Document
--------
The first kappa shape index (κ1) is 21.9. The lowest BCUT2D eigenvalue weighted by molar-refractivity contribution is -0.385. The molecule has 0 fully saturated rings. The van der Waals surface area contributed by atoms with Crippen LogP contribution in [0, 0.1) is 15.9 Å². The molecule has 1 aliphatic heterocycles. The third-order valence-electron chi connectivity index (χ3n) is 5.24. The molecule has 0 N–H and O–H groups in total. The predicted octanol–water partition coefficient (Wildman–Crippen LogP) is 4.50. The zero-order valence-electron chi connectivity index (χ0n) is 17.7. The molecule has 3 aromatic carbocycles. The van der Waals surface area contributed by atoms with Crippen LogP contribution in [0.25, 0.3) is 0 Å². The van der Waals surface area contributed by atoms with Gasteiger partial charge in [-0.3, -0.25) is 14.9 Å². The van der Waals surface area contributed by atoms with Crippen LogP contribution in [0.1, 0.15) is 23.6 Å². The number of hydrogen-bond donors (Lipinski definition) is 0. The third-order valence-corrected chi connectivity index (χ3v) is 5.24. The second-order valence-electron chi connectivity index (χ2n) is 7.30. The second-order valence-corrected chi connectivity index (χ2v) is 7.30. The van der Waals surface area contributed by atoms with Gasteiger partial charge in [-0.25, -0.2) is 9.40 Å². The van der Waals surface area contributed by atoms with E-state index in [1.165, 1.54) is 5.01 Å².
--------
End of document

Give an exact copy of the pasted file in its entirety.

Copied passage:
The first kappa shape index (κ1) is 21.9. The lowest BCUT2D eigenvalue weighted by molar-refractivity contribution is -0.385. The molecule has 0 fully saturated rings. The van der Waals surface area contributed by atoms with Crippen LogP contribution in [0, 0.1) is 15.9 Å². The molecule has 1 aliphatic heterocycles. The third-order valence-electron chi connectivity index (χ3n) is 5.24. The molecule has 0 N–H and O–H groups in total. The predicted octanol–water partition coefficient (Wildman–Crippen LogP) is 4.50. The zero-order valence-electron chi connectivity index (χ0n) is 17.7. The molecule has 3 aromatic carbocycles. The van der Waals surface area contributed by atoms with Crippen LogP contribution in [0.25, 0.3) is 0 Å². The van der Waals surface area contributed by atoms with Gasteiger partial charge in [-0.3, -0.25) is 14.9 Å². The van der Waals surface area contributed by atoms with Crippen LogP contribution in [0.1, 0.15) is 23.6 Å². The number of hydrogen-bond donors (Lipinski definition) is 0. The third-order valence-corrected chi connectivity index (χ3v) is 5.24. The second-order valence-electron chi connectivity index (χ2n) is 7.30. The second-order valence-corrected chi connectivity index (χ2v) is 7.30. The van der Waals surface area contributed by atoms with Gasteiger partial charge in [-0.25, -0.2) is 9.40 Å². The van der Waals surface area contributed by atoms with E-state index in [1.165, 1.54) is 5.01 Å².